At Hart Mountain, the land came back

 

Cattle are hard on streams. There’s no getting around it. They’re large creatures, they travel in big herds unlike native ungulates such as mule deer and pronghorn, and they love to hang out in streambeds where the living is easy, with plentiful water to drink and delicate plants to munch on.

The damage they do to riparian vegetation can speed up erosion, harm fish by increasing water temperature, decrease bird populations through the elimination of shrub habitat, and cause a long list of other ecological problems.

Conventional wisdom holds that in order to repair this damage, it’s necessary to actively restore a streambed by replanting vegetation, reshaping eroded banks, and filling gullies. If you’ve ever worked trying to restore habitat, you know that it is both time-consuming and expensive. I discovered this myself when I worked for a watershed council in eastern Oregon, spending hours planting willow stakes and spreading grass seed along streams that had been degraded by cattle.

Happily, though, there is some good news for underfunded and understaffed restoration efforts throughout the West. A new study carried out at Hart Mountain National Antelope Refuge by Oregon State University researchers suggests that in some cases, overgrazed riparian areas can recover on their own in the decades after cattle are removed -- no assistance from us needed.

Hart Mountain is a wildlife refuge in sparsely populated southeastern Oregon, established in 1936 to protect remnant herds of pronghorn in the area. Originally, land managers believed that allowing cattle to graze in the refuge would actually improve the quality of the habitat; a 1970 document described grazing as the “primary means by which vegetation would be managed.”

Over time, it became clear that this assumption was dead wrong; by the 1990s 73 percent of Hart Mountain’s streams were listed as being in poor or very poor condition. The radical solution? Removing all cattle from refuge lands, accomplished in 1991.

To see how things had changed in the decades since, Oregon State University ecology professor Bill Ripple, his student Jonathan Batchelor, and their colleagues tracked down the sites of 110 historical photos of the refuge’s degraded riparian areas. Then they re-photographed each site to see how it looks today. The images were dramatic (see for yourself at www.cof.orst.edu/hart).

Previously eroded channels had been filled with lush grass and willows, bare soil has disappeared, and aspen stands have regenerated. In a few areas, some active restoration had been done in the form of controlled burns and willow plantings, but amazingly, today you can see little difference between managed and unmanaged sites.

Ripple called his paper “rare,” because it showed what happened to the land before and after cattle were removed and can serve as an example to all Westerners. “It’s not practical to do active restoration for huge areas, where people are planting willows and other species,” he said. “What makes this potentially a very powerful management tool is that it is a passive restoration approach, where the government took action to remove the cattle and over two decades later we’re seeing a major resurgence of stream-side plants. It’s an indicator of the resiliency of nature.”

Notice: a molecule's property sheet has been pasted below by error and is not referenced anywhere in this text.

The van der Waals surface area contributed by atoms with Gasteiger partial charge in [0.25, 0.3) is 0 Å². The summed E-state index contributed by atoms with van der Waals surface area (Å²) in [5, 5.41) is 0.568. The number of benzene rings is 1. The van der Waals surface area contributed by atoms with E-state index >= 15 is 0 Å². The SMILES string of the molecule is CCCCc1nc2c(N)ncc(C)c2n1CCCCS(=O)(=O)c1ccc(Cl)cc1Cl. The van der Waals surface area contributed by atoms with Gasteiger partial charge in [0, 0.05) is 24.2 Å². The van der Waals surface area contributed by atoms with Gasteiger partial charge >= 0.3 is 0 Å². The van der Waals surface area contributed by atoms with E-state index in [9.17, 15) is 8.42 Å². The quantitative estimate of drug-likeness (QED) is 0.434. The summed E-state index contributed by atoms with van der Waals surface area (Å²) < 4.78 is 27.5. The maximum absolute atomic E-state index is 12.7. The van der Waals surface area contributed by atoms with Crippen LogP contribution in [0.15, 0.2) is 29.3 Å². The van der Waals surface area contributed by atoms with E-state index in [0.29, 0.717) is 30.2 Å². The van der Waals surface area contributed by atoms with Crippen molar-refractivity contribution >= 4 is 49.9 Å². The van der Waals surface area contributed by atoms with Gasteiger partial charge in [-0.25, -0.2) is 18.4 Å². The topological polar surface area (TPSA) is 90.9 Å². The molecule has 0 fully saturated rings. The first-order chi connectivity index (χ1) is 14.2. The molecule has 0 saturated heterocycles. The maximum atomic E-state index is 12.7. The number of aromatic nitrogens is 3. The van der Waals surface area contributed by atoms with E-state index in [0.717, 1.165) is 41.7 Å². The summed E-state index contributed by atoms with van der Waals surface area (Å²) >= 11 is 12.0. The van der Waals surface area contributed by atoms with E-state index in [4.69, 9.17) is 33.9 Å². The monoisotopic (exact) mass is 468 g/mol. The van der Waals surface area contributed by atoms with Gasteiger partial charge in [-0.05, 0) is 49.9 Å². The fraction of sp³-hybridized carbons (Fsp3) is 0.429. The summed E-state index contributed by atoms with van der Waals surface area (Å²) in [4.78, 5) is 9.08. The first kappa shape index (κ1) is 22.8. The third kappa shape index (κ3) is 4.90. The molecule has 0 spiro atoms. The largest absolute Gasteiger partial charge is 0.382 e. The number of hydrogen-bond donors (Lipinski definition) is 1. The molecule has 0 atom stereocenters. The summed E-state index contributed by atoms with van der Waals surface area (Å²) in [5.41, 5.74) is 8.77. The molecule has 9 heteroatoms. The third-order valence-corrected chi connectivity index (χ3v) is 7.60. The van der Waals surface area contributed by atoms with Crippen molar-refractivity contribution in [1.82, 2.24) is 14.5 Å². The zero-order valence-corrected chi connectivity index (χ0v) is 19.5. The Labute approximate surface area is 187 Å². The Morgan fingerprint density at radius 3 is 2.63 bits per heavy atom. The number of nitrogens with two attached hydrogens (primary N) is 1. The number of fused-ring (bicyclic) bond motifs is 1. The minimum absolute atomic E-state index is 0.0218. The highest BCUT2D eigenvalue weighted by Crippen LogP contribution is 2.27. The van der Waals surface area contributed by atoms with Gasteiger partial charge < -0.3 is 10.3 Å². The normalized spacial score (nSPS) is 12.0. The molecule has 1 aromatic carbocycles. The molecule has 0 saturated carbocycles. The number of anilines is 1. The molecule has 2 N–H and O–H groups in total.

He was quick to caution that these results may not be universal; nature is temperamental as well as adaptable, and what works in one place may not work in another. In a degraded streambed that has been overtaken by invasive weeds, for example, native plants will probably have trouble reestablishing without a helping hand. 

That Hart Mountain’s streams are now healthy again doesn’t mean it’s time to reintroduce cattle to the refuge, either, Ripple adds. if the grazing were managed intensively, using a low stocking rate and frequently moving cattle between pastures, cattle could be compatible with healthy riparian areas, but he adds, it would be challenging.

I wouldn’t trade the time I spent on the banks of Fox Creek planting willow stakes along with a group of teenage volunteers. It got me out of the office on a sunny day and deepened my understanding of the land whose stewardship I was supposed to be overseeing. But restoring every foot of overgrazed streambed across the vast American West by hand is clearly not going to happen, and it’s a relief to learn that maybe it doesn’t need to. Thanks to the experiment at Hart Mountain, we finally have data to back up what ranchers and others who live close to the range have long maintained: Given time, on the scale of decades or more, tired, beat-up, overgrazed land has an amazing capacity to heal itself.

Rebecca Deatsman is a contributor to Writers on the Range, a column service of High Country News. She is a writer in Walla Walla, Washington. 

Note: the opinions expressed in this column are those of the writer and do not necessarily reflect those of High Country News, its board or staff. If you'd like to share an opinion piece of your own, please write Betsy Marston at betsym@hcn.org.